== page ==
No. 4206. Lockheed DL-1 (NC497H c/n 135)
Photographed at Lockheed Factory, Burbank, California, USA, ca. 1929, by Norman Loop

Lockheed DL-1

12/22/2006. Remarks by Jack McKillop: "In July 1929, 87-percent of the assets of the Lockheed Aircraft Corporation were purchased by the Detroit Aircraft Corporation of Detroit, Michigan, USA. Detroit Aircraft owned a number of aviation related businesses including aircraft manufacturers (Ryan and Eastman), Grosse Isle Airport, Michigan [located about 17 mls (27 km) south of Detroit], Park Air College in East St. Louis, Illinois, USA, and other entities. Lockheed was organized as a division of the Detroit Aircraft Corp.

The DL-1 was a modernized version of the Lockheed Vega 5C and was developed by Detroit Aircraft. Three Detroit-Lockheed Model Ones (DL-1s) were assembled in Detroit, Michigan, with a duralumin fuselage made in the Michigan city and wooden wings made by Lockheed in Burbank. This aircraft, the first of the DL-1s, was completed in February 1930 and in June 1930, American aviatrix Amelia Earhart borrowed the aircraft and set three woman's speed and load records at Grosse Isle Airport, Detroit. The last of the three DL-1s survived in Mexico until 1946.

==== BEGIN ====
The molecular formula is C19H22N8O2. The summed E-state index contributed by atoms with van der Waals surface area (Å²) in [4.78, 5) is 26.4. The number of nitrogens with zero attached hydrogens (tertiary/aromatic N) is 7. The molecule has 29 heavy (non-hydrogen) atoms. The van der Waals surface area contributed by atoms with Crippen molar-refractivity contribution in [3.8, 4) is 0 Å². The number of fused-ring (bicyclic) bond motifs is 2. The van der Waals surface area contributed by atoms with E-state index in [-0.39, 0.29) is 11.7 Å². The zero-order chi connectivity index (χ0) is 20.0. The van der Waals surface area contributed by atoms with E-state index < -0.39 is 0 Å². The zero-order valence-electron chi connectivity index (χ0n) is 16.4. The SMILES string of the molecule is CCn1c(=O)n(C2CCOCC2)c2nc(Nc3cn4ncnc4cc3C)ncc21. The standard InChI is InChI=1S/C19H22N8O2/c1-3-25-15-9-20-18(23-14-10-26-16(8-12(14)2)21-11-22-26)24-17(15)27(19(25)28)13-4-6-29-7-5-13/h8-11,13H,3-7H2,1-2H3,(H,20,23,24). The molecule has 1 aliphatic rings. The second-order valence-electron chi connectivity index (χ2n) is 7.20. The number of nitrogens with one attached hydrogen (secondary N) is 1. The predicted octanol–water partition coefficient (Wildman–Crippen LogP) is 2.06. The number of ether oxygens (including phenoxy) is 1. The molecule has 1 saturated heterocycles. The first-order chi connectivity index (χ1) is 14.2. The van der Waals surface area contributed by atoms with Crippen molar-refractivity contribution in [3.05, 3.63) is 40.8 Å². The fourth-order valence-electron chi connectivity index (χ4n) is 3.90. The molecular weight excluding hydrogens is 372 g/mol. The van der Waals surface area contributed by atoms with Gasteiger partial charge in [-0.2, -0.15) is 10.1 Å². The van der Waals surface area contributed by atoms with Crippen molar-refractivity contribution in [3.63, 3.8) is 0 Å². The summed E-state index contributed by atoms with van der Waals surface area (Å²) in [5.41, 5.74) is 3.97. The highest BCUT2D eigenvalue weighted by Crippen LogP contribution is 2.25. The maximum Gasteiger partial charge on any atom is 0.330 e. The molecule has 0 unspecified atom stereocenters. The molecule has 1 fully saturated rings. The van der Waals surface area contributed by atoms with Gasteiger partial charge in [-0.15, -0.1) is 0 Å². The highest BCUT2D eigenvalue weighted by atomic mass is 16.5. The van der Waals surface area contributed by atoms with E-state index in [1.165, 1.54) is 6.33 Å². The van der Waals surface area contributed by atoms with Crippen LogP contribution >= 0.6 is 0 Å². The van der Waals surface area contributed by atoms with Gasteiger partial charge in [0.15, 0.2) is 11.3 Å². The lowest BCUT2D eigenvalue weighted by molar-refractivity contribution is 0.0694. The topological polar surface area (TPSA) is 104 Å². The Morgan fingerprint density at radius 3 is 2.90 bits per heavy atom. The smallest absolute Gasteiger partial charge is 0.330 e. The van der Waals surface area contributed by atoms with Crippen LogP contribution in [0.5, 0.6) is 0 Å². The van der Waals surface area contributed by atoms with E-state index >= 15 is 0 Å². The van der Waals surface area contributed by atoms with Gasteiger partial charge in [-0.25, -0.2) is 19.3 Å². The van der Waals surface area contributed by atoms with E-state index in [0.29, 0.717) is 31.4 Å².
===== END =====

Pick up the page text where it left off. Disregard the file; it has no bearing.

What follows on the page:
The Great Depression hit the American aircraft industry hard and Detroit Aircraft went into receivership on October 27, 1931, and the Lockheed Division was acquired by an insurance and trust company in Los Angeles. Lockheed built three more aircraft but the company failed and was closed on June 16, 1932. However, a new Lockheed Aircraft was born five days later when a group of investors bid US$40,000 (US$588,321 in 2006 dollars) for the assets of the company and, since they were the only bidders, they acquired them and Lockheed went on to produce some of the world's greatest aircraft."

Created May 22, 2005